Birthday Cards and Sweet Notes

Most of my childhood vacations were spent at a campground. Each year I'd make a new friend and we'd vow to be pen pals. In college I wrote letters to my parents, my sister, and even our dog. I found a stack of those letters after Mama passed away, along with years of cards and other notes I'd given her. When my husband and I were dating and in the early years of our marriage, I'd write him long letters and poems declaring my undying love. In years past, I would sit with the church directory in my lap and write notes to the people whose names jumped out at me.

The art of handwritten cards and letters has gone by the wayside. It's easier to send an email, easier still to whip out a quick text or message on a Facebook wall. Any form of communication from a friend can be an encouragement; however, it's a special delight to open the mailbox and find a  treasure amongst junk mail, bank statements, and bills.

I've recently been reminded of the pleasure that handwritten words can bring. In one week, I was blessed with three lovely notes from ladies in my church family. The first was a sweet surprise. The second, even more so. When the third arrived, I was reduced to tears as I pondered the grace and goodness of God; He used those notes to encourage me and to demonstrate true community.

My birthday soon followed. With renewed appreciation for the efforts of the givers, I revived an old family tradition of displaying them on the mantle. It's obviously been a while since I've done this, because my girl asked why I did. I told her that seeing them each day makes me smile. (She's declared that she is going to do the same when her birthday rolls around.) I remember Mama telling me that her mother always said she wanted nothing more than a pretty card for any occasion. Mama felt the same.  The older I become, the more I understand. Every time I read through the cards that family and friends picked out for me this year, I am struck by the power of words.  A word fitly spoken is like apples of gold in a setting of silver. (Proverbs 25:11) While not spoken, the sentiments a card or note brings can be a gem of great value to the recipient. There's also the added bonus that a handwritten correspondence can be kept, savored for years to come. Just a few days ago I found this card a dear friend wrote me months ago, tucked inside a book. The prayers and exhortation it offered warmed my soul.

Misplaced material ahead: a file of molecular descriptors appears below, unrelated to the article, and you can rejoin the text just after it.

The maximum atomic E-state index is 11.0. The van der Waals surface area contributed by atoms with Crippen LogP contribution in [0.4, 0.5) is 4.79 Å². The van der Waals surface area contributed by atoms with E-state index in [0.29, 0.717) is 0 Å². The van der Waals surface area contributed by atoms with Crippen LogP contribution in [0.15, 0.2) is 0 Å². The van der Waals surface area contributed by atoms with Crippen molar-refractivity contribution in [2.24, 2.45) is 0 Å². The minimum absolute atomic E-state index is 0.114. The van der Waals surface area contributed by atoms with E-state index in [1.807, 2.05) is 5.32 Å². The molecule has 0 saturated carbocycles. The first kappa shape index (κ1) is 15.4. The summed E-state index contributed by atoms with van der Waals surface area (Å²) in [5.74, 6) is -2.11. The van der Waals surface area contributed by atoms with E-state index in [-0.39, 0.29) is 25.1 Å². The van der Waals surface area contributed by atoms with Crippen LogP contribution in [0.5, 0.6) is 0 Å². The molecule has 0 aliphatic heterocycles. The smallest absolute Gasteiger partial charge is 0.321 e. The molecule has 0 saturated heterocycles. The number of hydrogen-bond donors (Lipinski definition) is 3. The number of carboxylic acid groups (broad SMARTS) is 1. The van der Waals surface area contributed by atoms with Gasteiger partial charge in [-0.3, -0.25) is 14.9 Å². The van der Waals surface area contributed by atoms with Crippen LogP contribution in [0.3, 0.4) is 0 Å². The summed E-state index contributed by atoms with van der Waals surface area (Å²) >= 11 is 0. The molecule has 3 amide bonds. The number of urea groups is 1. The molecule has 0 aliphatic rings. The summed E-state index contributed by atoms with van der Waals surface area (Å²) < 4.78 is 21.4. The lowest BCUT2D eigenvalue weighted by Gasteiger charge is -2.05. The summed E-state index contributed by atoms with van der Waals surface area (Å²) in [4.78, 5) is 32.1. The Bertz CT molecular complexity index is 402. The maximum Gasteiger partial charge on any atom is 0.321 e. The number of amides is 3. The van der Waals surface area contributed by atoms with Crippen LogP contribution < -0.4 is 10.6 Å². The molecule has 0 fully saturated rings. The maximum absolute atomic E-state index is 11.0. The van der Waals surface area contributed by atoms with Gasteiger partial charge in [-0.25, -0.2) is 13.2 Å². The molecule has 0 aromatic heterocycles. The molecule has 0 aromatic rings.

These last few weeks have prompted me to be more intentional in encouraging others. I'll still send texts, emails, and Facebook posts to let others know I'm thinking about them, but I won't rely on electronic communication alone. For my birthday a friend gave me a box of the cutest notecards I think I've ever seen. 100 of them. I plan to use them well and to use them often.

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